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Policy: Environment & Energy

Is independent thinking still prized in science? Perhaps not on climate change

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Opinion,Op-Eds,Climate Change,Energy and Environment,Global Warming

In February, before the situation in the Ukraine really heated up, Secretary of State John Kerry focused on a hotter issue, making it clear that when it came to saving the earth from human-caused climate change, he and President Obama did not have time for members of the Flat Earth Society.

I am not very concerned by the fact that my country's president and secretary of state think that I am some sort of "flat-earther." They think this of me simply because I am unconvinced (like so many other knowledgeable professionals) that humans are substantially responsible for long-term global climate change. You see, after 35 years of practice in the atmospheric science field, I've heard a lot of bluster.

Starting out as a weather observer in Cape Lisburne, Alaska, 160 miles above the Arctic Circle on the shores of the icy Chukchi Sea, I eventually settled in western Pennsylvania as an air pollution meteorologist. I have worked in government, private consulting and academia. Trained at one of the premiere schools of meteorology, Pennsylvania State University, and later earning graduate degrees in environmental science and science education at other big-name schools, I am confident that my perspective in atmospheric science is well-founded and well-rounded.

True, my experience never included politics, but that is a plus in science. Scientists are supposed to be objective and follow observational evidence wherever it leads, even if the evidence leads away from the “consensus” opinion. Independent thinking is still a prize possession in so many fields, especially science.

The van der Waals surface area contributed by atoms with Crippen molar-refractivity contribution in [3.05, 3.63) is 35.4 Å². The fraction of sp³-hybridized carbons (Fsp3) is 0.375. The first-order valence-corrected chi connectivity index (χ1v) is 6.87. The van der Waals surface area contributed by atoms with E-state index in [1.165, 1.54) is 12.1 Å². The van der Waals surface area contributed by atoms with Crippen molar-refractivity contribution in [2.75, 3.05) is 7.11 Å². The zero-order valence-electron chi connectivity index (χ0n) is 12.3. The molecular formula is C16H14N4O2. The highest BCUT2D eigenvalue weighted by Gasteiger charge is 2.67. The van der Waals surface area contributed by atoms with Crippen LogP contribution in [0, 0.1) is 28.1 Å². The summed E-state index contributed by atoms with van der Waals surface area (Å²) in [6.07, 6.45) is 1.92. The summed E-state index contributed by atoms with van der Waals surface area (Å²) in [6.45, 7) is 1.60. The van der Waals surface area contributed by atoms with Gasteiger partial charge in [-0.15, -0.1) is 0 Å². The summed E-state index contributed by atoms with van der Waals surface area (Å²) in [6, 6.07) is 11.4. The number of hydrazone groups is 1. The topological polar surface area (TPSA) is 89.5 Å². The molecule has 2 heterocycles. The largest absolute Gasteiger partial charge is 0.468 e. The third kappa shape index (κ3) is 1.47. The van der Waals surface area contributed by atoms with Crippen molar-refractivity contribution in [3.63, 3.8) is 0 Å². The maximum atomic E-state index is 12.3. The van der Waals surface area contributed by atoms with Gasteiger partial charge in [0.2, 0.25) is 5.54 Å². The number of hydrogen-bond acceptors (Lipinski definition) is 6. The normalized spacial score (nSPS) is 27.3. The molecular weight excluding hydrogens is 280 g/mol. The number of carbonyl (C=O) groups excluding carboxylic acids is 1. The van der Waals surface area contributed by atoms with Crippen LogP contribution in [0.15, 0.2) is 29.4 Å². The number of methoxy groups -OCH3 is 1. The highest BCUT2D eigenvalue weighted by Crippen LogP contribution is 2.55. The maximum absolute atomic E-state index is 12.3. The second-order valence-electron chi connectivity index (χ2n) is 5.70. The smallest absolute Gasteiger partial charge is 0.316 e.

So, for instance, when 15 years of careful observations demonstrate that a hypothesis, such as “human ‘greenhouse gas’ emissions are causing Earth’s temperature to rise,” is wrong, some scientists begin to reconsider their initial opinions. Others, who may be driven more by ideology, hubris, popularity, or financial gain, just look harder for ways to make “errant” reality conform to their fantasy and to convince others that they’re misinterpreting plain facts.

But, it is religion, not science, that is about defending a belief at all costs.

In the preface to his 2012 book, A Universe from Nothing: Why There is Something Rather Than Nothing, physicist Lawrence Krauss explains that:

“Science has been effective at furthering our understanding of nature because the scientific ethos is based on three key principles: 1. Follow the evidence wherever it leads 2. If one has a theory, one needs to be willing to try to prove it wrong as much as one tries to prove that it is right. 3. The ultimate arbiter of truth is experiment, not the comfort one derives from one’s a priori beliefs, nor the beauty or elegance one ascribes to one’s theoretical models.”

All three principles are violated by the climate scientist who insists, against observational evidence, that human activity is responsible for dangerous global warming.

Yet, what about “consensus?" After all, we are told that the scientific consensus is that people are the cause of climate gone awry. Even setting aside that recent research strongly suggests that the so-called consensus claim is quite dubious, we note that consensus is the trade of politicians, not scientists.

Regardless, appealing to consensus and name-calling to defend beliefs — as certain politicians and scientists alike have done — is ignoble.

Using witless terms like “flat-earther” or “denier” should be beneath any professional, especially those in the highest professions.

Anthony J. Sadar is a certified consulting meteorologist and author of "In Global Warming We Trust: A Heretic's Guide to Climate Science." Thinking of submitting an op-ed to the Washington Examiner? Be sure to read our guidelines on submissions for editorials, available at this link.
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